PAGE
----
The Current Crisis

Escape to New York

How can one write about Washington when Bobby Short is playing at the Carlyle?

By 11.26.02

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Washington -- Are you aware that the hard-charging editor and founder of the red-hot New York Sun goads me incessantly to "write about Washington"? I say the "red-hot" Sun because its circulation is -- by my calculations -- about a third higher than it was supposed to be at this point in its infancy. I say Lipsky "goads me incessantly" because he does. I am glad to satisfy him, but there are limits. At times our nation's capital is too sad a setting for my cheery spirits. Now is one of those times. There is grief and dismay in Washington, especially on Capitol Hill. The sight of receding Senate Majority Leader Tom Daschle's decline into manic mulligrubs is too painful. Consequently I fled our nation's capital late last week for our nation's apple.

As New Yorkers know, the city suffered such heavy rains late last week that born-again Christians were building arks on their rooftops. I went through two umbrellas. Still, the rain did not prevent me from having a very good time. Manhattan is swelling with tourists. Shoppers are beginning their seasonal debauch. And Bobby Short was playing at the Carlyle. I had never seen Bobby Short. So late on Saturday night I popped in. There under a cool white light in the cozy Café Carlyle the crooner was in full song, accompanied by a small orchestra -- smooth and classy. It was late by the time I arrived, but Short was a study in energy and a style that comes from long and thoughtful consideration of his material. The material is some of the best that American songwriters have offered: Irving Berlin, the Gershwins, Cole Porter, Johnny Mercer. Those gents could turn out a tune. The tunes may not be up to Schubert and Brahms, but then there is the matter of the Americans' lyrics. Schubert and Brahms could not match the Americans' lyrics. They had to resort to eighteenth century poets; I prefer the American songwriters and their urbane wit.

In the 1920s and on into the 1950s the best American songwriters created popular music that was elegant, witty, sophisticated, and almost always free of the weird hang-ups that haunt pop music today and, come to think of it, Tom Daschle. As Short sang from his gravelly voice (is it an upscale version of Louis Armstrong's famed instrument?) songs of the Gershwins and Berlin I heard no proclamations of anger or angst, no infantile complaints, nothing about "A Hard Rain's A-Gonna Fall" or the fate of rain forests and whooping cranes.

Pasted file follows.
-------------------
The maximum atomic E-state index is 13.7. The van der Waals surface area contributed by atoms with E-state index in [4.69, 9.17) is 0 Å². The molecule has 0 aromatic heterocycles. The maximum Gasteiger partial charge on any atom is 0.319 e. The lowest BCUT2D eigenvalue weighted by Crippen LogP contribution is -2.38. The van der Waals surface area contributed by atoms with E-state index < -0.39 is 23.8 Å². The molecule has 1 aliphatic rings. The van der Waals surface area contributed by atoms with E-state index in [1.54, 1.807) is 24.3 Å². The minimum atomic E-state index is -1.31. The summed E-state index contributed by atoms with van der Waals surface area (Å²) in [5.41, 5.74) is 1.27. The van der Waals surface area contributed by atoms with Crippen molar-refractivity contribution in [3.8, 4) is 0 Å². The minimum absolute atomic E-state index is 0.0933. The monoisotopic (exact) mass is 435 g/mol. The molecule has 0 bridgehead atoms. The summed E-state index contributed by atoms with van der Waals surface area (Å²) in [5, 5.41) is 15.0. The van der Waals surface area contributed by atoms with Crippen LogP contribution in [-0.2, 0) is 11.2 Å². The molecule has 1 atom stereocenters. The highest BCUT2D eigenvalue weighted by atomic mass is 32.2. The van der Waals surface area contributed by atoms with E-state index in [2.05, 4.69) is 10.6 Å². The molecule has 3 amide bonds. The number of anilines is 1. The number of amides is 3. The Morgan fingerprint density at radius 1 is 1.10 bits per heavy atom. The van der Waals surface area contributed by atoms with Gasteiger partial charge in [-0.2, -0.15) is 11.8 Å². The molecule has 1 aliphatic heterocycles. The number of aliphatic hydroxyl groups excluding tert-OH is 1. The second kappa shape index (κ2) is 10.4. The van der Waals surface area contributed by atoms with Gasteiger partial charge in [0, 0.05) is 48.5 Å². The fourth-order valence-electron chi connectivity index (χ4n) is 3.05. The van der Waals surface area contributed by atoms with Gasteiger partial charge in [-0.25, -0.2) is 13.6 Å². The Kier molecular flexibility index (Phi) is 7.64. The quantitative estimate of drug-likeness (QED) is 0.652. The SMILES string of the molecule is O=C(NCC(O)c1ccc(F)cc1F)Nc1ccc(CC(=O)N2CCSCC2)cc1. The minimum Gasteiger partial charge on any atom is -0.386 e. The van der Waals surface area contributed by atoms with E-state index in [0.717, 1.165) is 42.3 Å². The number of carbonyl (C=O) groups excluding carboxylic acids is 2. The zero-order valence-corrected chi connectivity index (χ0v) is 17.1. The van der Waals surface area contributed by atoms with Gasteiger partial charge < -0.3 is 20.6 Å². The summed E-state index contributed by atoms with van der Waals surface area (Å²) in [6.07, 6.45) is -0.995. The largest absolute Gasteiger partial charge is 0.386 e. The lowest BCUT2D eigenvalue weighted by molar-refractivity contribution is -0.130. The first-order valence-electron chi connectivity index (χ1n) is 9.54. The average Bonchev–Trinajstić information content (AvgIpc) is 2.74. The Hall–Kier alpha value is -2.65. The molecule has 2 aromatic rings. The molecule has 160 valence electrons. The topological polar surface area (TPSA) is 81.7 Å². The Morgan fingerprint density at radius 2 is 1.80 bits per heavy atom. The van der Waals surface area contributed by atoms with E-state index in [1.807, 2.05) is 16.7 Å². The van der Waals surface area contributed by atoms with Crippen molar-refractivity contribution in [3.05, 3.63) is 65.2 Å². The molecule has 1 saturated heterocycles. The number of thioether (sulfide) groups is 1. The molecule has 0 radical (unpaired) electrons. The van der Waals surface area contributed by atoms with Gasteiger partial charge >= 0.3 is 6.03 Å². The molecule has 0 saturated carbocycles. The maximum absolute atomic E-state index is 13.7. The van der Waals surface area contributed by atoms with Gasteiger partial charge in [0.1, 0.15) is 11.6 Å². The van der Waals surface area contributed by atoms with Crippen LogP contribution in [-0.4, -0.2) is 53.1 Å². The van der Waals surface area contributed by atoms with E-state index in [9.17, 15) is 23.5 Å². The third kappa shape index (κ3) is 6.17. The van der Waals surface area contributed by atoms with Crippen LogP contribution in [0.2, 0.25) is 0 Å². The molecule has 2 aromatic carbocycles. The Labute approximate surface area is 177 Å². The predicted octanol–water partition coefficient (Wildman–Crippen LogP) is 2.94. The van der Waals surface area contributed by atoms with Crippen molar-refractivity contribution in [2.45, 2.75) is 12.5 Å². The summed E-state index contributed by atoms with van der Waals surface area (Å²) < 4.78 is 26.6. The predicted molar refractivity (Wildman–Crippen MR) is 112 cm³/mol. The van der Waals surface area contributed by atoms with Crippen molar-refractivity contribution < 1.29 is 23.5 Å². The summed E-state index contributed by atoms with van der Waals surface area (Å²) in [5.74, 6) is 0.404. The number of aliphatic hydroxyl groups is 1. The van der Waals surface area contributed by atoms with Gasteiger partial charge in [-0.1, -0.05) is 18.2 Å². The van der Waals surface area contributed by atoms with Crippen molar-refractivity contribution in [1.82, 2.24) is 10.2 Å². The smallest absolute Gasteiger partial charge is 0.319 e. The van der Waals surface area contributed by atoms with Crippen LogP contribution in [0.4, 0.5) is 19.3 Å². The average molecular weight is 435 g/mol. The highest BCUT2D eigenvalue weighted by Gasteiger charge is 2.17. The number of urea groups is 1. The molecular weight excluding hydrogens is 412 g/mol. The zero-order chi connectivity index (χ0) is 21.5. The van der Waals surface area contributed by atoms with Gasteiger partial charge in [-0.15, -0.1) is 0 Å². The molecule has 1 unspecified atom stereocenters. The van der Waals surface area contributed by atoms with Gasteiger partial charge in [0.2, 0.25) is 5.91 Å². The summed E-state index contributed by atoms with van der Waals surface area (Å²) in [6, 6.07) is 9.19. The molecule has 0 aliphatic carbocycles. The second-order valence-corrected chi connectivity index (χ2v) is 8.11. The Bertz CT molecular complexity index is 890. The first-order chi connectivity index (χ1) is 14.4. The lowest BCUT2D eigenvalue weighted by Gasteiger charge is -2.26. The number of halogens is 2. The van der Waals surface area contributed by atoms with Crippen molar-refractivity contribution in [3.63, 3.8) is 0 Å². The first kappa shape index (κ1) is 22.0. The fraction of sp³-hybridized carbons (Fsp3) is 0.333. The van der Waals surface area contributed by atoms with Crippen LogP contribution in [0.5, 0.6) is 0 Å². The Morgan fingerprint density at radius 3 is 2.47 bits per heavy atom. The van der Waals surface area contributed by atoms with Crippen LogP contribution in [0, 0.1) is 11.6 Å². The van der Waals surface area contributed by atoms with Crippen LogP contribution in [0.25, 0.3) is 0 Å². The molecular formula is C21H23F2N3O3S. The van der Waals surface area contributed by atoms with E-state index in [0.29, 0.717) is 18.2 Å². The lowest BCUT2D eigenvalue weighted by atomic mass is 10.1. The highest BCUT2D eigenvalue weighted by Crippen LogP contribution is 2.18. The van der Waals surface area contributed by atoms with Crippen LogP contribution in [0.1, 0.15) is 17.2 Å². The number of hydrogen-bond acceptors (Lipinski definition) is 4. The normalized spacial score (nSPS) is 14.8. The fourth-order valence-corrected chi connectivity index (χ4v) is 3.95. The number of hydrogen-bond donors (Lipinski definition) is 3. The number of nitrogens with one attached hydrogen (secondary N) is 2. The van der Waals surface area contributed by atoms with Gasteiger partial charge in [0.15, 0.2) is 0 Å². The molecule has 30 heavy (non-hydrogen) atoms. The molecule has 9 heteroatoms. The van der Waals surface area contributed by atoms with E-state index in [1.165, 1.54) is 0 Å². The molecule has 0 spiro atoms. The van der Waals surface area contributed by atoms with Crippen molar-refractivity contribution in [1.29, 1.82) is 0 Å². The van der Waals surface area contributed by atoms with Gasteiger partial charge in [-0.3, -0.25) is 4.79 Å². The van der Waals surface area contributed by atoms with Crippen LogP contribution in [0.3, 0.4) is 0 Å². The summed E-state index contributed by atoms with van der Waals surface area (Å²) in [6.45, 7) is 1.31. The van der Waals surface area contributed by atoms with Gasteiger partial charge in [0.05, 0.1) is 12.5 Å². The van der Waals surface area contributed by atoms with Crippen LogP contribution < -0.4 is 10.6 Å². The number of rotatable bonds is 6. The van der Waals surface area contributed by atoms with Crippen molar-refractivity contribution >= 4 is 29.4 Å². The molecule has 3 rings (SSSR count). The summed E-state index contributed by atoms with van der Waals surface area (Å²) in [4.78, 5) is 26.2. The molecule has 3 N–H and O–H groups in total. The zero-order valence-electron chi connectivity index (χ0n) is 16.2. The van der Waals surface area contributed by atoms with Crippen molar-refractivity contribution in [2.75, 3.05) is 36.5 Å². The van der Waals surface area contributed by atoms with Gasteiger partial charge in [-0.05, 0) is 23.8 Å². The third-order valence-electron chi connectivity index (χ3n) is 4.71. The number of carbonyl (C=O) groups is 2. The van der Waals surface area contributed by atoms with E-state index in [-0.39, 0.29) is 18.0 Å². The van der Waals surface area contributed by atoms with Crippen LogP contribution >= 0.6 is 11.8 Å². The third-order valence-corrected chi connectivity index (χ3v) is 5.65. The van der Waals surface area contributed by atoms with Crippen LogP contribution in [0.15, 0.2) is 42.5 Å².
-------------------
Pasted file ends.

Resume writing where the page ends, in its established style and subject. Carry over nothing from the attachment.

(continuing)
Short sings from behind a piano. His moods swing from cheerful to pensive -- remember I was only there an hour. He talks and jokes to the audience and the orchestra. His bearing is dignified and he uses what appear to be very large hands to sculpt images in the air that somehow are inspired from the music and lyrics.

Even while watching Short perform, however, I could not completely free myself of Lipsky's importunities. Politics -- he wants politics from me. Well, let me return to the urbanity of the songs Short sings from decades past and to the amazing Daschle's diatribes down in Washington. As all the world must know by now, last week Daschle somehow implicated Rush Limbaugh in the Democrats' midterm defeat. Grislier still, Daschle seemed to be saying that Limbaugh's raillery about "liberals" was inciting violence against liberal politicians from Limbaugh's audience. How does one account for such bizarre charges?

My answer is that Daschle, long ago, became a captive to the grievances, complaints, and hysterical false prophecies of his political base, liberalism. Long ago the coherent body of ideas about labor unions, welfare, and social engineering that made up the New Deal and liberalism in general cracked up into all the present special interests, for instance, environmentalism, feminism, and identity politics. Having spent so much of his life with these cranks, Daschle is particularly susceptible to their shrieks. Thus the other day he might have sounded absurd to the majority of American voters just as he sounded absurd to them during the midterm elections. But in the company he keeps he is not absurd. He is a male version of Barbra Streisand. He is Bob Dylan with a bath. These unhappy people have created an artificial world for themselves and it is not the kind of thing Irving Berlin wrote songs about. It is more like the world of the recently deceased Kurt Cobain. I do not know if you noticed it, but a Wall Street Journal reviewer of Cobain's memoirs pointed out that in Cobain's astonishingly profane and angry ranting the only politician he had a good word for was Jimmy Carter. It figures.

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About the Author
R. Emmett Tyrrell, Jr. is the founder and editor in chief of The American Spectator. He is the author of The Death of Liberalism, published by Thomas Nelson Inc. His previous books include the New York Times bestseller Boy Clinton: the Political Biography; The Impeachment of William Jefferson Clinton; The Liberal Crack-Up; The Conservative Crack-Up; Public Nuisances; The Future that Doesn't Work: Social Democracy's Failure in Britain; Madame Hillary: The Dark Road to the White House; The Clinton Crack-Up; and After the Hangover: The Conservatives' Road to Recovery.